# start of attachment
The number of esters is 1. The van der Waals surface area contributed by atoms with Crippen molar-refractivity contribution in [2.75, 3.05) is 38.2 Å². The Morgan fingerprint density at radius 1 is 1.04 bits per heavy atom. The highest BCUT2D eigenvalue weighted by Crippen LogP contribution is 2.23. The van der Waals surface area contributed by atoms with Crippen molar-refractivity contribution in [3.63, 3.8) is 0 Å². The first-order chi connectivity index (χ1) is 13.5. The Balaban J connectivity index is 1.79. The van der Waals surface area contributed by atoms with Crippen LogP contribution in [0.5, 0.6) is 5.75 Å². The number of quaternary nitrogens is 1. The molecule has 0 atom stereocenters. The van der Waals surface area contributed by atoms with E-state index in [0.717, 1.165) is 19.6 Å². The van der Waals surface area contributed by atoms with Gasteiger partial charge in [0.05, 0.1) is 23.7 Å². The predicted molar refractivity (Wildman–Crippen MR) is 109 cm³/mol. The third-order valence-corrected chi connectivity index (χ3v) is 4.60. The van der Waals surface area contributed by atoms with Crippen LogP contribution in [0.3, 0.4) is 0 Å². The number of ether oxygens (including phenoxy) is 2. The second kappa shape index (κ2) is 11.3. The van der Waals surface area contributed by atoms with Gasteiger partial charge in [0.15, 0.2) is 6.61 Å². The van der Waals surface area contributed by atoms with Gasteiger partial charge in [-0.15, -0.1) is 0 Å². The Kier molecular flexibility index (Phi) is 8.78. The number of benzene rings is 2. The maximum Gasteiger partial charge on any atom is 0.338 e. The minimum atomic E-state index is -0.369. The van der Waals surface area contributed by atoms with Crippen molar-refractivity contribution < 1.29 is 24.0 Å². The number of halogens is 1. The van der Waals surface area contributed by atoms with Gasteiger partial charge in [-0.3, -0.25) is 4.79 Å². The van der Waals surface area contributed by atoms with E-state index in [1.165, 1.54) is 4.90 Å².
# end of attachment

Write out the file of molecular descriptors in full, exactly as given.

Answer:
The number of esters is 1. The van der Waals surface area contributed by atoms with Crippen molar-refractivity contribution in [2.75, 3.05) is 38.2 Å². The Morgan fingerprint density at radius 1 is 1.04 bits per heavy atom. The highest BCUT2D eigenvalue weighted by Crippen LogP contribution is 2.23. The van der Waals surface area contributed by atoms with Crippen molar-refractivity contribution in [3.63, 3.8) is 0 Å². The first-order chi connectivity index (χ1) is 13.5. The Balaban J connectivity index is 1.79. The van der Waals surface area contributed by atoms with Crippen LogP contribution in [0.5, 0.6) is 5.75 Å². The number of quaternary nitrogens is 1. The molecule has 0 atom stereocenters. The van der Waals surface area contributed by atoms with E-state index in [0.717, 1.165) is 19.6 Å². The van der Waals surface area contributed by atoms with Gasteiger partial charge in [0.05, 0.1) is 23.7 Å². The predicted molar refractivity (Wildman–Crippen MR) is 109 cm³/mol. The third-order valence-corrected chi connectivity index (χ3v) is 4.60. The van der Waals surface area contributed by atoms with Crippen LogP contribution in [0.3, 0.4) is 0 Å². The number of ether oxygens (including phenoxy) is 2. The second kappa shape index (κ2) is 11.3. The van der Waals surface area contributed by atoms with Gasteiger partial charge in [0.15, 0.2) is 6.61 Å². The van der Waals surface area contributed by atoms with Gasteiger partial charge in [-0.15, -0.1) is 0 Å². The Kier molecular flexibility index (Phi) is 8.78. The number of benzene rings is 2. The maximum Gasteiger partial charge on any atom is 0.338 e. The minimum atomic E-state index is -0.369. The van der Waals surface area contributed by atoms with Crippen molar-refractivity contribution < 1.29 is 24.0 Å². The number of halogens is 1. The van der Waals surface area contributed by atoms with Gasteiger partial charge in [-0.3, -0.25) is 4.79 Å². The van der Waals surface area contributed by atoms with E-state index in [1.165, 1.54) is 4.90 Å².